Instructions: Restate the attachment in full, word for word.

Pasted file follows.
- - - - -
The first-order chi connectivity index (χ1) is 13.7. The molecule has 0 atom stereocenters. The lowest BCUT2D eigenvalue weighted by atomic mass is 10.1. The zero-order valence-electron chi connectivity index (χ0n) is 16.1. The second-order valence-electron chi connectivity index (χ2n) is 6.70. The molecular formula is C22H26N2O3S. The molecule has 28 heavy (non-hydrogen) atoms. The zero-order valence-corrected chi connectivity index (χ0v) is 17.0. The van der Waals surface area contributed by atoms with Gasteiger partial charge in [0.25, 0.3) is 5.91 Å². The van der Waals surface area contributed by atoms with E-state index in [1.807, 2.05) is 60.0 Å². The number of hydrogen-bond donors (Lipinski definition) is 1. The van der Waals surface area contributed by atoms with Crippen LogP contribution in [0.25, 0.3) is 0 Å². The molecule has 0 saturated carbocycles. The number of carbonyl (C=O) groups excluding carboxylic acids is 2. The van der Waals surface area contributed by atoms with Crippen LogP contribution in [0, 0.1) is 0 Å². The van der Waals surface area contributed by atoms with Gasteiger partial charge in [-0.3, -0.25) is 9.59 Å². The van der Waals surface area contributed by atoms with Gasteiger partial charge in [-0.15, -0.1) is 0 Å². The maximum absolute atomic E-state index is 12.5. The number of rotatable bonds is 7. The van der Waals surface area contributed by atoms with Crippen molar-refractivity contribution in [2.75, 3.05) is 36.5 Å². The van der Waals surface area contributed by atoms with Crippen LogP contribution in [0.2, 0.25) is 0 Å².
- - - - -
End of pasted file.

The first-order chi connectivity index (χ1) is 13.7. The molecule has 0 atom stereocenters. The lowest BCUT2D eigenvalue weighted by atomic mass is 10.1. The zero-order valence-electron chi connectivity index (χ0n) is 16.1. The second-order valence-electron chi connectivity index (χ2n) is 6.70. The molecular formula is C22H26N2O3S. The molecule has 28 heavy (non-hydrogen) atoms. The zero-order valence-corrected chi connectivity index (χ0v) is 17.0. The van der Waals surface area contributed by atoms with Gasteiger partial charge in [0.25, 0.3) is 5.91 Å². The van der Waals surface area contributed by atoms with E-state index in [1.807, 2.05) is 60.0 Å². The number of hydrogen-bond donors (Lipinski definition) is 1. The van der Waals surface area contributed by atoms with Crippen LogP contribution in [0.25, 0.3) is 0 Å². The molecule has 0 saturated carbocycles. The number of carbonyl (C=O) groups excluding carboxylic acids is 2. The van der Waals surface area contributed by atoms with Crippen LogP contribution in [0, 0.1) is 0 Å². The van der Waals surface area contributed by atoms with Gasteiger partial charge in [-0.3, -0.25) is 9.59 Å². The van der Waals surface area contributed by atoms with Gasteiger partial charge in [-0.15, -0.1) is 0 Å². The maximum absolute atomic E-state index is 12.5. The number of rotatable bonds is 7. The van der Waals surface area contributed by atoms with Crippen molar-refractivity contribution in [2.75, 3.05) is 36.5 Å². The van der Waals surface area contributed by atoms with Crippen LogP contribution in [0.2, 0.25) is 0 Å².